PRICEY LOBBYISTS WHO DO IT ALL Public relations, grass-roots organizing, straight lobbying, you name it, the new Washington megafirms will do it. The fight for clients is as hot as a Potomac summer.
By Anna Cifelli Isgro REPORTER ASSOCIATE Laura DiGiano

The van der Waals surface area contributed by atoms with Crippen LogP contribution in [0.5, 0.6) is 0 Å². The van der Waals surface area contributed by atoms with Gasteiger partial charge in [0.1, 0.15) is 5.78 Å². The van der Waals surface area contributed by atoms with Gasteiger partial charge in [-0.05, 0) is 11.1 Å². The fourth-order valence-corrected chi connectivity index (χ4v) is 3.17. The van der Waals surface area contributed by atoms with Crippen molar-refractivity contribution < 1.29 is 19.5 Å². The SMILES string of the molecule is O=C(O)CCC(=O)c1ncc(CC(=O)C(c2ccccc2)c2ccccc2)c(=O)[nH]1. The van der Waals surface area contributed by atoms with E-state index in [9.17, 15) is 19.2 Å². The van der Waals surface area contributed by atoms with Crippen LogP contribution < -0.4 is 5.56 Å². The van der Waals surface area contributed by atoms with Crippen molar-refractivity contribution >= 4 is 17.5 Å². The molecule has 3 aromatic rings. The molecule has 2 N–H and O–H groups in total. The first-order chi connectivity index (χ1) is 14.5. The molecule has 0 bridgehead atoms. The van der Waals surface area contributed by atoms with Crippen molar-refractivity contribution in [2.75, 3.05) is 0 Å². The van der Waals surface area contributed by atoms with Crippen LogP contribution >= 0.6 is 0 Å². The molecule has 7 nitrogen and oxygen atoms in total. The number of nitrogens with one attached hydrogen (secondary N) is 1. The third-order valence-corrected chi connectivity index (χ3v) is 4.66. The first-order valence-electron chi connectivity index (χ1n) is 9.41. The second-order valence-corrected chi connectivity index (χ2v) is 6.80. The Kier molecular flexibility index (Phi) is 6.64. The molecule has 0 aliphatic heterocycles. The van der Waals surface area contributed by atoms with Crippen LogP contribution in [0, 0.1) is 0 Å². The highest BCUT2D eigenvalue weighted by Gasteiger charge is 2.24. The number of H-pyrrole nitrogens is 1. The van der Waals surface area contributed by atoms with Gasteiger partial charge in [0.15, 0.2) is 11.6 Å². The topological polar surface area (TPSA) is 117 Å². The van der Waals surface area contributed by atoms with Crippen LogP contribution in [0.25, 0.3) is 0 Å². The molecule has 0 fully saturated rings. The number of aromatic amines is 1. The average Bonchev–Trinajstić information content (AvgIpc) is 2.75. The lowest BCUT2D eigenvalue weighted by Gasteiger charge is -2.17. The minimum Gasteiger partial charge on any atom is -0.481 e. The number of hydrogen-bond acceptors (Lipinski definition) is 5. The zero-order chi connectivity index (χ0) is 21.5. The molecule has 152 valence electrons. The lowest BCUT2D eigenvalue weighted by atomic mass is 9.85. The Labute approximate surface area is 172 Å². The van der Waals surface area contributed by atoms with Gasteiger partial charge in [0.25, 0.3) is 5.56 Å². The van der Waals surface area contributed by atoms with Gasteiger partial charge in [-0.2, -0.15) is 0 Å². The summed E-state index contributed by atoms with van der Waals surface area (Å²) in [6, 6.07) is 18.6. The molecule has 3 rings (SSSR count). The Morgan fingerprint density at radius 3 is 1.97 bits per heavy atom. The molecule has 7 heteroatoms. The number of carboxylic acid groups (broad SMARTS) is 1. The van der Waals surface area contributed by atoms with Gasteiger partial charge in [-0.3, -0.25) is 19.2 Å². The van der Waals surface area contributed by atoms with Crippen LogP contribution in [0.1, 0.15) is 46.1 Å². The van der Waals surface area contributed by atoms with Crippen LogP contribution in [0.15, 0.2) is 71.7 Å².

(FORTUNE Magazine) – INFLUENCE PEDDLING has come a long way since the era when railroad barons bought Senators as if they were so much rolling stock. Lobbying, the attempt to sway lawmakers to the side of whatever special interest you happen to represent, has become such established, highly paid, big-league stuff that new players are flocking to the game. In the halcyon days of yore, high-priced lawyers from blue-chip Washington firms dominated the field. No more. Public relations outfits have begun clambering onto the turf. The law firms have responded by broadening their advocacy to include such unjudicial undertakings as, you guessed it, public relations. ''The market is fascinating,'' says Jonathan Jessar, general manager of the Washington office of Burson- Marsteller, a P.R. giant. ''Nowhere else in the country are public relations firms and law firms competing head to head.'' Driving the trend is a competition for clients that has become as hot as a Potomac summer, and a belief that those clients want their lobbyists to offer a variety of services. So-called megafirms will do everything from tracking emerging legislation, say, to pressing Congress and government agencies for protection against foreign competitors; from mustering grass-roots support for a client's initiatives on Capitol Hill to what folks in the trade call coalition building -- stringing together lobbying groups with similar interests. Indeed, the new phenomenon has carried some Washington law firms so far from their traditional lines of work that they now find themselves buying and selling banks and building university dorms. Whether all this cross- pollination will bear healthy fruit remains to be seen. The megafirms have their critics, and the experience of some lobbying supermarkets has been bumpy at best. Consider Hill & Knowlton's Washington operation, a 160-man shop that amounts to the largest of the megafirms. The P.R. arm of the JWT Group, it had a lackluster presence in Washington until last summer, when it acquired Gray & Co. In the preceding five years Robert Keith Gray, a White House official in the Eisenhower Administration, a 20-year veteran of Hill & Knowlton, and a friend of Ronald Reagan, had gone off on his own to build Washington's largest and flashiest one-stop shop. Gray & Co. did it all: public relations, lobbying, grass-roots campaigns, advertising, events planning. Hill & Knowlton paid $21 million for the firm, making Gray some $14 million richer. The acquisition provided H&K with a star-studded Washington staff. Republican Gray curries clients and oversees the show. Frank Mankiewicz, press secretary to Robert Kennedy and former president of National Public Radio, serves as head of the public relations division. Not coincidentally, his Democratic ties also give the firm a foot on both sides of the political fence. Such clout hasn't been enough to head off problems attending the merger of Gray & Co. into Hill & Knowlton's old Washington office. In December, before the move into new quarters along the Potomac, the firm was carrying overhead for two buildings and reportedly lost $500,000. It is still pruning the payroll and selling off redundant assets. Staffers say Mankiewicz issues memos almost daily in an attempt to lift sagging morale. Gray won't confirm reports of financial losses, though he concedes ''some rough days,'' and he insists that the Washington operation is now profitable. He also claims that about 30% of new business is coming in the easy way, through referrals from H&K offices around the country. The second-biggest megafirm, the Washington branch of Burson-Marsteller, has had its spectacular growth marred by recent defections. Jon Jessar, the local manager of the Young & Rubicam subsidiary, worked with Gray for nine years. When he joined Burson-Marsteller three years ago, he promptly took the P.R. firm into lobbying. The operation has since tripled in size to 60 employees, who serve such clients as Clark Equipment, Philip Morris, and Jessar's alma mater, Temple University. In the past year, though, two ace lobbyists left the firm, a major setback in a business where people are practically the only asset. Jessar plans to make up for the losses and further strengthen the firm's lobbying arm, possibly by acquisition. The Washington office of ad agency Ogilvy & Mather was a minor player in the Potomac League until it started to diversify late last year. First it bought Targeted Communications, a hot little outfit that specializes in direct-mail lobbying -- soliciting droves of constituents to write their Congressmen in support of a client's position. To further strengthen its lobbying muscle, Ogilvy acquired a 30% interest in Walker Associates, the house that superlobbyist Charls Walker built around such hefty corporate clients as ATT, Ford, and CBS Records. OGILVY MADE its Washington presence even more visible in January by hiring Jimmy Carter's press secretary, Jody Powell, as head of its Washington outpost. Rivals charge he won't bring much to Ogilvy because he has no experience with big lobbying firms. ''What does he know?'' asks Mankiewicz. ''He's been in the business about 45 minutes.'' Nevertheless, Ogilvy's new array of services and Powell's down-home pizzazz have lured a number of new clients, including American Express and Lufthansa. You don't have to be part of a big national operation to flourish as a Washington megafirm; witness the success of the Kamber Group, a lucrative niche player. Victor Kamber, its smooth-talking founder, describes the seven- year-old firm as ''a one-stop shop for a liberal-progressiv e clientele.'' Kamber's staff of 87 stages press conferences, raises funds, does advertising, and lobbies for about 120 clients, mostly labor unions. Says consummate pitchman Kamber, exaggerating only slightly: ''I can say to a client, 'Want your shirts laundered? We'll have them done and delivered by Monday.' '' Kamber Group is the largest independent P.R. outfit in Washington; its revenues grew 56% last year. Controversy has surrounded Black Manafort Stone & Kelly since the seven- year-old megafirm started to combine lobbying and campaign consulting among the services it offered. Founded by Charles Black, Paul Manafort, and Roger Stone, the firm has 60 employees and boasts such clients as Johnson & Johnson, Bethlehem Steel, and a number of foreign governments. All three founders were key Reagan operatives during the 1984 campaign, and they tout their access to the White House and to GOP presidential hopefuls. Black, the master strategist, is an unpaid consultant to New York Congressman Jack Kemp, a presidential hopeful. Lee Atwater, a partner in the firm's political consulting arm, is one of George Bush's top advisers. The outfit has helped reelect such powerful politicians as Jesse Helms, and everyone knows there's no greater IOU-generator in Washington than helping put -- or keep -- a lawmaker in office. Going back to those same lawmakers to lobby for corporations and foreign clients, critics charge, stretches Washington's already loose ethical standards. It comes as no surprise to find Washington public relations firms pursuing lobbying bucks; what does have some old-time noses out of joint is the flocking of local law firms in the other direction, into P.R. and related fields. The most notable example: Arnold & Porter, a prestigious 230-man law firm that three years ago formed APCO Associates, a grab-bag subsidiary that provides lobbying, public relations, and a host of other services from real estate development to management consulting. Arnold & Porter set up APCO as a separate subsidiary mainly because it wanted to hire nonlawyers. The practice is allowed by the American Bar Association as long as the unchurched are not made partners or misrepresented to clients as lawyers. APCO is the brainchild of Myron ''Mike'' Curzan, a real estate lawyer and longtime Arnold & Porter partner. The idea came to Curzan four years ago as he helped a client, the University of California at Irvine, develop faculty housing. ''We ended up doing it all: hiring contractors, doing the bidding, developing bond financing, and managing the project,'' he says. Curzan brought in nonlawyer Margery Kraus, a vice president of a nonprofit foundation. Now APCO's president, Kraus says the operation has been profitable from the beginning and has grown to a staff of 54. ''We're a one-stop shop in the truest sense,'' says Kraus. A few months back, the Advanced Center for Technology Training, a Michigan company, came seeking lobbying help to get federal funding for its product, a work station that retrains assembly-line workers, among others. ''They hadn't developed a business plan, didn't know their competitors, hadn't thought through their marketing strategy,'' says Kraus, who told them APCO could help them with all that and do the lobbying and P.R. too. Arnold & Porter's diversification hasn't stopped with APCO. The law firm also bought Pollock & Associates, a small public relations outfit, a few months ago, and started a limited partnership with William Isaac, former chairman of the Federal Deposit Insurance Corporation. Called Secura Group, the partnership counsels more than 150 banks and savings and loans on issues like restructuring and financial regulations. Washington eyes are firmly fixed on the goings-on at Arnold & Porter. Many law firms still show disdain for soiling their hands with nonlegal work. But economics, particularly the fact that nonlawyers typically charge less per hour for lobbying work, are driving many to consider diversifying. Even Covington & Burling, the bluest of blue-chip firms, is mulling the notion. Says a rival lobbyist: ''They won't say so publicly, but privately they talk about it constantly.'' MEGAFIRMS HAVE their share of detractors who say that big doesn't mean better service. To the contrary. Lobbyist Anne Wexler, a founder of Wexler Reynolds Harrison & Schule, a firm that specializes in forming lobbying alliances for clients, frequently works with megafirms. ''The quality is often uneven,'' she maintains. Marilyn Zahn, associate director of public affairs for the American Insurance Association, a trade group, says that her organization reviewed the pitches of five megafirms for a P.R. campaign. ''Most of the plans were not tailor-made,'' she concludes. ''They came out of the word processor with our name inserted.'' One-stop shops are supposed to be more cost effective than assembling the efforts of a bunch of boutiques. It isn't necessarily turning out that way. Having on hand all the people you need for a major campaign means a payroll full of lobbyists, direct-mail experts, advertising specialists, and on and on. ''That's a lot of people waiting around until you say, 'Go,' '' notes Bob John Robison, former head of Hill & Knowlton's Washington office, now running his own P.R. firm. Responds Bob Gray: ''True, you have to carry the expertise. But if you don't tap it enough, you get rid of it.'' Another, less frequently mentioned, + solution is to raise fees, which are already hitting the ozone. Most of the larger megafirms charge a flat fee -- with a $6,000-a-month minimum these days -- and slap expenses on top. In addition, they bill by the hour for special projects. Superstars like Gray command as much as $350 an hour. Lesser luminaries like Jessar clock in at about $250. Smaller firms, without the star-studded overhead, can afford to charge much less, sometimes half what the megafirms get. In their defense, the big one-stop shops cite their networks of offices worldwide, an unbeatable asset, they say, when it comes to something like rescuing the image of Union Carbide after the Bhopal disaster. Burson- Marsteller takes credit for that one. ''They're great at fighting world wars,'' says Wayne Valis, head of Valis Associates, a lobbying firm that concentrates on building coalitions. But as one corporate executive asks: ''How many Bhopals are there?'' When it comes to the guerrilla warfare more typical of Washington, many corporate clients say they still prefer the small specialty shops that offer cheaper rates and a more customized approach. Still, for some corporations only the big names will do. ''You get what you pay for,'' says Guy Smith, vice president of corporate affairs at Philip Morris, a Burson-Marsteller client. Another consideration: For a corporate underling concerned about being sniped at, the choice of a Hill & Knowlton or an Arnold & Porter provides megaprotection with which to cover his you-know- what. As one company man puts it, citing the credo of corporate computer buyers: ''You can't be criticized for going with IBM.''